Influenza itself can cause fever and results in more febrile seizures than vaccination.

ASK YOUR DOCTOR — Preparing for an appointment? Use the Question Builder for general tips on what to ask your GP or specialist.

Is it OK to get the flu vaccine more than once in the same flu season?

Studies have not shown there is any benefit for most adults getting more than one dose of vaccine in the same flu season. However, it's recommended that some people get 2 doses of the flu vaccine in one season:

  • children under 9 years old who have not ever been vaccinated against the flu (then one dose annually)
  • people who are having flu vaccination for the first time after a stem cell transplant or organ transplant
  • pregnant women, who may be vaccinated with the next season's influenza vaccine if it becomes available in the latter part of their pregnancy, even if they had the previous season's vaccine
  • overseas travellers who are going to the northern hemisphere winter
  • people who had a 2023 influenza vaccine in late 2023 or early 2024, are still recommended to have the 2024 influenza vaccine when it becomes available

Can I get the flu vaccine if I have an egg allergy?

The influenza vaccine is typically grown in eggs. But the traces of egg protein that remain after the vaccine is made are so tiny that the Australasian Society of Clinical Immunology and Allergy (ASCIA) says both adults and children with egg allergy can be safely vaccinated against the flu. The risk of anaphylaxis after vaccination is very low, estimated at 1.35 cases per 1 million doses.

It is rare for people with egg allergy to experience other side effects, such as hives, wheezing, vomiting or abdominal pain, after getting the flu shot. If you are concerned, ask your doctor if you, or your child, can be observed by staff for 30 minutes after receiving the vaccine (instead of the recommended 15 minutes).

Can I get the flu vaccine if I have a latex allergy?

Influenza vaccines used in Australia don't contain latex and are safe for people with a latex allergy or sensitivity. However, the possibility that some products may have come into contact with instruments which contain latex cannot be excluded. People who are extremely sensitive to latex should talk to their doctor for advice.

What is the cell-based influenza vaccine and is it better than egg-based vaccines?

The production of influenza vaccines traditionally involves hen's eggs. However, there is a different method for cell-based influenza vaccines — such as Flucelvax Quad, the only cell-based flu vaccine approved for use in Australia. It's approved and available free for use in children aged 6 months to 5 years and is also available free to at risk people, aged 5 to 64 years of age under the National Immunisation Program (NIP) schedule.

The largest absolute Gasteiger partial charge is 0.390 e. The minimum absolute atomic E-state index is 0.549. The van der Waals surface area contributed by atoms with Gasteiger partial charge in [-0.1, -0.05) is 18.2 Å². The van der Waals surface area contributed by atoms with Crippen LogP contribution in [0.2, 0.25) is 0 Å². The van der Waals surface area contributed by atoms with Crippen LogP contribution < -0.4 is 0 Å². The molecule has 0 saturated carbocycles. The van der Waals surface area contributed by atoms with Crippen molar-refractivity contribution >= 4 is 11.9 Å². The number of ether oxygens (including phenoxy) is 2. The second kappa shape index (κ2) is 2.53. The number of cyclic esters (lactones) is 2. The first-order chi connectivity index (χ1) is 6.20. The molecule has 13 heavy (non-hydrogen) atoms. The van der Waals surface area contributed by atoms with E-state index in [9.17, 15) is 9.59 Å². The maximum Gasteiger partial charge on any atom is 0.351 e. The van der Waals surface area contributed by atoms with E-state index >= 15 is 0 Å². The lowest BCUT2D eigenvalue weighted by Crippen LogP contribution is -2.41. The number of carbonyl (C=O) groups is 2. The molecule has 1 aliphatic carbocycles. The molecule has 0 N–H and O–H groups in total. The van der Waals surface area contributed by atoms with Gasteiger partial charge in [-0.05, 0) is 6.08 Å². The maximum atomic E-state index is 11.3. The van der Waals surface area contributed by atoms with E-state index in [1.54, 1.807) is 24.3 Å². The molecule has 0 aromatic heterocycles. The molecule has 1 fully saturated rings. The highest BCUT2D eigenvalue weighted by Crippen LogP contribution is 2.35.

Studies show that cell-based vaccines have a similar efficacy and safety profile to standard (egg-based) flu vaccines. There is no preference for use between Flucelvax Quad and standard dose egg-based influenza vaccines

What is an 'enhanced' influenza vaccine?

An enhanced flu vaccine is one that contains an 'adjuvant', an ingredient designed to increase the immune-system response to the vaccine. People aged 65 and older are often given an enhanced influenza vaccine because — since the immune system weakens with age — they don't respond as well to the flu vaccine as healthy, younger adults.

Can I have the flu vaccine if I take immune checkpoint inhibitors?

Immune checkpoint inhibitors are a type of medicine used to treat some cancers, including metastatic melanoma, renal clear cell carcinoma, non-Hodgkin lymphoma, non-small cell lung cancer and other solid organ tumours. Checkpoint inhibitors include ipilimumab, nivolumab and pembrolizumab.

People taking checkpoint inhibitors may have a higher risk of immune-related side effects following influenza vaccination. Talk to your oncologist about the risks and benefits of the flu shot.

Resources and support

  • Learn more about colds and flu here.
  • If you are feeling concerned about any symptoms of a cold or flu then see your doctor. If you would like to speak to a registered nurse, call healthdirect on 1800 022 222, 24 hours a day, 7 days a week (known as NURSE-ON-CALL in Victoria).
  • The Department of Health and Aged Care have published information on the flu vaccine in an Easy Read format for people with an intellectual disability.
  • Translated information on influenza and the flu vaccine is available on the NSW Health website.

Learn more here about the development and quality assurance of healthdirect content.

Last reviewed: April 2024